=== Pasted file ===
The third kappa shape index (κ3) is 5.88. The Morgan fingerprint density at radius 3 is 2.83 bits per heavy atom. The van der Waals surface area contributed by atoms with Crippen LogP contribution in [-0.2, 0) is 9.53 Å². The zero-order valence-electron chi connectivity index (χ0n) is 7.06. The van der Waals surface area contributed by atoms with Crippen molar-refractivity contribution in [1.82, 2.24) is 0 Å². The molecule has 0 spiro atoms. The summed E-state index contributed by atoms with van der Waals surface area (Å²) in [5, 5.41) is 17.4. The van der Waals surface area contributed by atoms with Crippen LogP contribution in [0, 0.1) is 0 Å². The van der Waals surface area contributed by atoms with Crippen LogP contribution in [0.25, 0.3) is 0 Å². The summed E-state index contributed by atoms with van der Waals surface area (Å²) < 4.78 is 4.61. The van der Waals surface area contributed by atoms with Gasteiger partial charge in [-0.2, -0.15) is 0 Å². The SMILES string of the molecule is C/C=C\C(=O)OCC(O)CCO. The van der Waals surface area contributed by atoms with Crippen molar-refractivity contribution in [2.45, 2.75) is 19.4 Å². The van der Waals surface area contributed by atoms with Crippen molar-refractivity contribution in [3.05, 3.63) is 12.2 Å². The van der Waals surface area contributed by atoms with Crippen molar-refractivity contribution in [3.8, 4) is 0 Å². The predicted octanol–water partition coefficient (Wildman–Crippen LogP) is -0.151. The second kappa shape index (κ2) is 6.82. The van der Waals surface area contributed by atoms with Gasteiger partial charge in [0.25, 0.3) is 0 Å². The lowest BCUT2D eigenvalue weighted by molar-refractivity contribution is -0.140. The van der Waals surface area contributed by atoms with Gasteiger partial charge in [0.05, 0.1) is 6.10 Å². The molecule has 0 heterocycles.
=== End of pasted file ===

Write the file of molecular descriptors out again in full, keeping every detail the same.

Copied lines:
The third kappa shape index (κ3) is 5.88. The Morgan fingerprint density at radius 3 is 2.83 bits per heavy atom. The van der Waals surface area contributed by atoms with Crippen LogP contribution in [-0.2, 0) is 9.53 Å². The zero-order valence-electron chi connectivity index (χ0n) is 7.06. The van der Waals surface area contributed by atoms with Crippen molar-refractivity contribution in [1.82, 2.24) is 0 Å². The molecule has 0 spiro atoms. The summed E-state index contributed by atoms with van der Waals surface area (Å²) in [5, 5.41) is 17.4. The van der Waals surface area contributed by atoms with Crippen LogP contribution in [0, 0.1) is 0 Å². The van der Waals surface area contributed by atoms with Crippen LogP contribution in [0.25, 0.3) is 0 Å². The summed E-state index contributed by atoms with van der Waals surface area (Å²) < 4.78 is 4.61. The van der Waals surface area contributed by atoms with Gasteiger partial charge in [-0.2, -0.15) is 0 Å². The SMILES string of the molecule is C/C=C\C(=O)OCC(O)CCO. The van der Waals surface area contributed by atoms with Crippen molar-refractivity contribution in [2.45, 2.75) is 19.4 Å². The van der Waals surface area contributed by atoms with Crippen molar-refractivity contribution in [3.05, 3.63) is 12.2 Å². The van der Waals surface area contributed by atoms with Crippen molar-refractivity contribution in [3.8, 4) is 0 Å². The predicted octanol–water partition coefficient (Wildman–Crippen LogP) is -0.151. The second kappa shape index (κ2) is 6.82. The van der Waals surface area contributed by atoms with Gasteiger partial charge in [0.25, 0.3) is 0 Å². The lowest BCUT2D eigenvalue weighted by molar-refractivity contribution is -0.140. The van der Waals surface area contributed by atoms with Gasteiger partial charge in [0.05, 0.1) is 6.10 Å². The molecule has 0 heterocycles.